Calling herself a “huge fan” of Ms. McCafferty’s work, Ms. Viswanathan added, “I wasn’t aware of how much I may have internalized Ms. McCafferty’s words.” She also apologized to Ms. McCafferty and said that future printings of the novel would be revised to “eliminate any inappropriate similarities.”

Michael Pietsch, publisher of Little, Brown, said Ms. Viswanathan planned to add an acknowledgment to Ms. McCafferty in future printings of the book.

In her e-mail, Ms. Viswanathan said that “the central stories of my book and hers are completely different.” But Ms. McCafferty’s books, published by Crown, a division of Random House, are, like Ms. Viswanathan’s, about a young woman from New Jersey trying to get into an Ivy League college, in her case, Columbia. (Ms. Viswanathan’s character has her sights set on Harvard.) Like the heroine of “Opal,” Ms. McCafferty’s character visits the campus, strives to earn good grades to get in and makes a triumphant high school graduation speech proclaiming her true values.

And the borrowings may be more extensive than have previously been reported. The Crimson cited 13 instances in which Ms. Viswanathan’s book closely paralleled Ms. McCafferty’s work. But there are at least 29 passages that are strikingly similar.

At one point in “Sloppy Firsts,” for example, Ms. McCafferty’s heroine unexpectedly encounters her love interest, Marcus. Ms. McCafferty writes:

“Though I used to see him sometimes at Hope’s house, Marcus and I had never, ever acknowledged each other’s existence before. So I froze, not knowing whether I should (a) laugh (b) say something (c) ignore him and keep on walking.

“I chose a brilliant combo of (a) and (b).

” ‘Uh, yeah. Ha. Ha. Ha.’

“I turned around and saw that Marcus was smiling at me.”

Similarly, Ms. Viswanathan’s heroine, Opal, bumps into her love interest, a boy named Sean Whalen, and the two of them spy on one of the school’s popular girls.

Ms. Viswanathan writes: “Though I had been to school with him for the last three years, Sean Whalen and I had never acknowledged each other’s existence before. I froze, unsure of (a) what he was talking about and (b) what I was supposed to do about it. I stared at him.

” ‘Flat irons,’ he said. ‘At least seven flat irons for that hair.’

” ‘Ha, yeah. Uh, ha. Ha.’ I looked at the floor and managed a pathetic combination of laughter and monosyllables, then remembered that the object of our mockery was his former best friend.

“I looked up and saw that Sean was grinning.”

In a profile published in The New York Times earlier this month, Ms. Viswanathan said that while she was in high school, her parents hired Katherine Cohen, founder of IvyWise, a private counseling service, to help with the college application process. After reading some of Ms. Viswanathan’s writing, Ms. Cohen put her in touch with the William Morris Agency, and Ms. Viswanathan eventually signed with Jennifer Rudolph Walsh, an agent there. Among Ms. Walsh’s best-selling clients is Ann Brashares, author of the “Sisterhood of the Traveling Pants” novels.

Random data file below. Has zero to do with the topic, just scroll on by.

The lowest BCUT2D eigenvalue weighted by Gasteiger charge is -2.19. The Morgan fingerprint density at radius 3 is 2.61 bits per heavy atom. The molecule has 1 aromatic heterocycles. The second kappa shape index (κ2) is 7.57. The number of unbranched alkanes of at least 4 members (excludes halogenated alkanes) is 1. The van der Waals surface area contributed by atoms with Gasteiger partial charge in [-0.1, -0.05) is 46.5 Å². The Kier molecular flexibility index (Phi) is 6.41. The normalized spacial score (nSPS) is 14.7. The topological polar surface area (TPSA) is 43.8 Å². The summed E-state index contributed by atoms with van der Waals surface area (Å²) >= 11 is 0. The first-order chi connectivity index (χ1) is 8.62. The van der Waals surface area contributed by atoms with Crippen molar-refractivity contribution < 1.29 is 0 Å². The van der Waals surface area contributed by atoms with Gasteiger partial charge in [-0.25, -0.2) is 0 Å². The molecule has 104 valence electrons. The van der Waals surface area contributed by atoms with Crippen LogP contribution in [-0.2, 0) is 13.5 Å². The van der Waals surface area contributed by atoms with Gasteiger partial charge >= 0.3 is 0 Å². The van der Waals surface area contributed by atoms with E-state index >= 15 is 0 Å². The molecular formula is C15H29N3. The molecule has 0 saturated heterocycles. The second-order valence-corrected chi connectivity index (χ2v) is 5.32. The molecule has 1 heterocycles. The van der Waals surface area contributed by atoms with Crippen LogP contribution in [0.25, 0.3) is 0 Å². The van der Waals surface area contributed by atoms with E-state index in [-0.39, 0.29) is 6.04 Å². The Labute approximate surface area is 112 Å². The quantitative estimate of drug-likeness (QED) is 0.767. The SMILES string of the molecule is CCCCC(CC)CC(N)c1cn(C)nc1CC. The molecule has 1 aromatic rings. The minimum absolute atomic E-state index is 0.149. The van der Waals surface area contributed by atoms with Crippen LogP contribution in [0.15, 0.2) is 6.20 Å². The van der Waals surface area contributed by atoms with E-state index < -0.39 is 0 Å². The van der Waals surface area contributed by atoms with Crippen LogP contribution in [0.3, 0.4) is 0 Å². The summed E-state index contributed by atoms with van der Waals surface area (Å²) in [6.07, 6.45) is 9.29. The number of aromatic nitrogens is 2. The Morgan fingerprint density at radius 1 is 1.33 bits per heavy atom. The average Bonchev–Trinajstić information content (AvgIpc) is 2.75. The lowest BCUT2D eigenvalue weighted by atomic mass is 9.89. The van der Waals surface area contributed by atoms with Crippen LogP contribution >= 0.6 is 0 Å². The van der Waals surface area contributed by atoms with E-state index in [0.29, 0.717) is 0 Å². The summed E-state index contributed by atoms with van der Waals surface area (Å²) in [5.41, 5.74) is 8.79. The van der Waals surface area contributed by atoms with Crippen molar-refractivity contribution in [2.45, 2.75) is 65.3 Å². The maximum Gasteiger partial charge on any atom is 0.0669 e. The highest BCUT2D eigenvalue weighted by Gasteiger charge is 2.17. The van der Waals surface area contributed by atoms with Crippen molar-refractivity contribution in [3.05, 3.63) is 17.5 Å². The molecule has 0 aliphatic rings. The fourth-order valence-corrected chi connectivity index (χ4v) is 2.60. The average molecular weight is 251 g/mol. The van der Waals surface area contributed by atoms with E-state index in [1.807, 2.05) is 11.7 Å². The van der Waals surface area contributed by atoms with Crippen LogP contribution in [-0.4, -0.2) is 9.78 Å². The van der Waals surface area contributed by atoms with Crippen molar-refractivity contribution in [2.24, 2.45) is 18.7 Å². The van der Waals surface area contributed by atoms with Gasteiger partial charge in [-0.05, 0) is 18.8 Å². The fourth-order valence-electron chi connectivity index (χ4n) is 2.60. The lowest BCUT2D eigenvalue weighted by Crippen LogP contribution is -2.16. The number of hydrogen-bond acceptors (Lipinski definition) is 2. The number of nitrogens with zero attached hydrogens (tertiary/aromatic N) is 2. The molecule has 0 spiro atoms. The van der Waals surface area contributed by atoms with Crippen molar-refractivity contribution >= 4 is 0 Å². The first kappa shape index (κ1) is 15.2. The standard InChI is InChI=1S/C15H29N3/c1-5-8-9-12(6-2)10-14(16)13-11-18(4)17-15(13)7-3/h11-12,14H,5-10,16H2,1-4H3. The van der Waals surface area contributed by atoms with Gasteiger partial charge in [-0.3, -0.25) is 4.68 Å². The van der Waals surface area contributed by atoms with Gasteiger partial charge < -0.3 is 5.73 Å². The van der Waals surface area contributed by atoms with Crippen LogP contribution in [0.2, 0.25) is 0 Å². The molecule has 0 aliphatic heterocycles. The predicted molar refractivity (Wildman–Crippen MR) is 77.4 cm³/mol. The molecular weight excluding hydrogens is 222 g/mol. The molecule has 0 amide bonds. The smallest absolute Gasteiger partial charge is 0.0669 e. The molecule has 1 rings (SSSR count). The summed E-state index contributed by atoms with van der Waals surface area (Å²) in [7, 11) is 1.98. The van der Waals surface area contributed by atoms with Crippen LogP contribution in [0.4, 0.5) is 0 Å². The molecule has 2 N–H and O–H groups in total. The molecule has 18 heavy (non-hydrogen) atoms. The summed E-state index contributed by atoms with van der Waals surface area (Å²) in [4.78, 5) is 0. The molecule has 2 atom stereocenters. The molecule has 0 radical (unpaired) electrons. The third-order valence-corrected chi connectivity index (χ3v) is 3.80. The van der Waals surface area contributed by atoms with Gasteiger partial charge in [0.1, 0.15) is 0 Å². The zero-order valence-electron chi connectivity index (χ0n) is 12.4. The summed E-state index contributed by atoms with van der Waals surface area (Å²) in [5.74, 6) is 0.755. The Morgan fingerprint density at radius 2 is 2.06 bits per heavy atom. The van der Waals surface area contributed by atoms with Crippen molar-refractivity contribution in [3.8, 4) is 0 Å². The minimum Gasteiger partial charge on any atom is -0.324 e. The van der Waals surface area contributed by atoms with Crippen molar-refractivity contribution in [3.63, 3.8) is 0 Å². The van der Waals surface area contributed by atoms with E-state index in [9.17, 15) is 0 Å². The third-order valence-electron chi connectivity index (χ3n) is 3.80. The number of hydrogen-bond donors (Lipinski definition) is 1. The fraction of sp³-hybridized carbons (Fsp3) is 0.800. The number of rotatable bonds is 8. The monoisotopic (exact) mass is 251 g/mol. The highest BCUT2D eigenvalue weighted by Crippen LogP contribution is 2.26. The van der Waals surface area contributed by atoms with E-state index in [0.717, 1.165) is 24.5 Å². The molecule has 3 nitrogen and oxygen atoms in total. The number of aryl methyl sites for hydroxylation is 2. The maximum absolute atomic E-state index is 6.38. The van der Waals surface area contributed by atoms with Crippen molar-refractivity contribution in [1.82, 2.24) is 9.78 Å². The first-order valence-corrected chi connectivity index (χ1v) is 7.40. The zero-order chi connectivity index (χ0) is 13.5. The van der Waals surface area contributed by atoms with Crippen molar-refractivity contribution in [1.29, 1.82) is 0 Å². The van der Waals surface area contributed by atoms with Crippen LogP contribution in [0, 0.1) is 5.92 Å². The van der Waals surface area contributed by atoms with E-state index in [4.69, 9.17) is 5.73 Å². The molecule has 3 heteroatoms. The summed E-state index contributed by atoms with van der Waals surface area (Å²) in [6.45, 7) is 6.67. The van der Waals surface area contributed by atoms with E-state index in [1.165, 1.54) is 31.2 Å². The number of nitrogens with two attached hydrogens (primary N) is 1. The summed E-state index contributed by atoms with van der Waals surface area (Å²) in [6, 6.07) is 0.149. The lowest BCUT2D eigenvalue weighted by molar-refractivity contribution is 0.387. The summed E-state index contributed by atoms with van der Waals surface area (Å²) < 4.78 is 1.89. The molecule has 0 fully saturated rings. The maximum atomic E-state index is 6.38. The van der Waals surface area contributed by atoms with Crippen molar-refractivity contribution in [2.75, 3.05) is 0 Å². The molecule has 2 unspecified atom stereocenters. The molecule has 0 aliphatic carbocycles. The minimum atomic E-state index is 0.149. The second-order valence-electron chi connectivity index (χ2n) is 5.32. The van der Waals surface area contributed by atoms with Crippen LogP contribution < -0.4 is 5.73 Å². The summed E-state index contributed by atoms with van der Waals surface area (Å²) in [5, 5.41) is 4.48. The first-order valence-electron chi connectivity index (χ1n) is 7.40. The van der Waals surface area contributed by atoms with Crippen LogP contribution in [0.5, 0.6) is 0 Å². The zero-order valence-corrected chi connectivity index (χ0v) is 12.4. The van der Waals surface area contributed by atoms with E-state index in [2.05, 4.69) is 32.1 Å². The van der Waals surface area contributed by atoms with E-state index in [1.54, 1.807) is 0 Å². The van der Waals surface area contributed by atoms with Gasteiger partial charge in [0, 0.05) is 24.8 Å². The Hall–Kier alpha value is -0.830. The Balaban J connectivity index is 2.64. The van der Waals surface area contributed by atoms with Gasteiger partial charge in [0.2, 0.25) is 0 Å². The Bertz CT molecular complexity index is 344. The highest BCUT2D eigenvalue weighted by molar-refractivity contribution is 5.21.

Ms. Brashares started writing her books when she was co-owner of a book packaging company, 17th Street Productions. In an earlier interview Ms. Walsh said that she put Ms. Viswanathan in touch with the company (now called Alloy Entertainment), but that the plot and writing of “Opal” were “1,000 percent hers.”

But Alloy, which referred questions to Little, Brown, holds the copyright to “Opal” with Ms. Viswanathan.

In the profile, Ms. Viswanathan said the idea for “Opal” came from her own experiences applying to college. “I was surrounded by the stereotype of high-pressure Asian and Indian families trying to get their children into Ivy League schools,” she said.

Tina Constable, a spokeswoman for Crown, said a reader had first noticed the similarities between the books. That person “told Megan,” she said. “Megan alerted us. We’ve alerted the Little, Brown legal department. We are waiting to hear from them.”

It was unclear whether Harvard would take any action against Ms. Viswanathan. “Our policies apply to work submitted to courses,” said Robert Mitchell, the director of communications for Harvard’s Faculty of Arts and Sciences. “Nevertheless, we expect Harvard students to conduct themselves with integrity and honesty at all times.”

Ms. Walsh, the agent, said that “obviously, I was shocked,” to learn of the copying. “But knowing what a fine person Kaavya is, I believe any similarities were unintentional,” she added. “Teenagers tend to adapt each others’ language.”